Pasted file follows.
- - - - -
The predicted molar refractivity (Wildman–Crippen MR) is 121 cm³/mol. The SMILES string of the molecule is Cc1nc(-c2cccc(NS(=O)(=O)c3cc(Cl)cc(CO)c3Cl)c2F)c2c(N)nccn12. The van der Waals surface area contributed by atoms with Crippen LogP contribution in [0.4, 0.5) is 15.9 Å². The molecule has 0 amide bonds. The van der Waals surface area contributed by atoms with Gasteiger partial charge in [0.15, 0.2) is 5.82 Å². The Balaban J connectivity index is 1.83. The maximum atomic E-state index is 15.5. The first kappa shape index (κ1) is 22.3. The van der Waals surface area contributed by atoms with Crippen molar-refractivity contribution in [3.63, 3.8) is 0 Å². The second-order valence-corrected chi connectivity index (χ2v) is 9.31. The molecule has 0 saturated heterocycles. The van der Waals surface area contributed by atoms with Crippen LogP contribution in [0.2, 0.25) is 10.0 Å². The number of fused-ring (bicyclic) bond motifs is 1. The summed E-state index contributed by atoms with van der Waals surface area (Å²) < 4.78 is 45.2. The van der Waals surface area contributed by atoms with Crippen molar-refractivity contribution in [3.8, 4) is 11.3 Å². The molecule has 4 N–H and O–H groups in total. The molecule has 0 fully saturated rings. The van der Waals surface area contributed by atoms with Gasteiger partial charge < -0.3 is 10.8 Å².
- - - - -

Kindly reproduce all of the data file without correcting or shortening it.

The predicted molar refractivity (Wildman–Crippen MR) is 121 cm³/mol. The SMILES string of the molecule is Cc1nc(-c2cccc(NS(=O)(=O)c3cc(Cl)cc(CO)c3Cl)c2F)c2c(N)nccn12. The van der Waals surface area contributed by atoms with Crippen LogP contribution in [0.4, 0.5) is 15.9 Å². The molecule has 0 amide bonds. The van der Waals surface area contributed by atoms with Gasteiger partial charge in [0.15, 0.2) is 5.82 Å². The Balaban J connectivity index is 1.83. The maximum atomic E-state index is 15.5. The first kappa shape index (κ1) is 22.3. The van der Waals surface area contributed by atoms with Crippen molar-refractivity contribution in [3.63, 3.8) is 0 Å². The second-order valence-corrected chi connectivity index (χ2v) is 9.31. The molecule has 0 saturated heterocycles. The van der Waals surface area contributed by atoms with Crippen LogP contribution in [0.2, 0.25) is 10.0 Å². The number of fused-ring (bicyclic) bond motifs is 1. The summed E-state index contributed by atoms with van der Waals surface area (Å²) < 4.78 is 45.2. The van der Waals surface area contributed by atoms with Crippen molar-refractivity contribution in [3.8, 4) is 11.3 Å². The molecule has 4 N–H and O–H groups in total. The molecule has 0 fully saturated rings. The van der Waals surface area contributed by atoms with Gasteiger partial charge < -0.3 is 10.8 Å².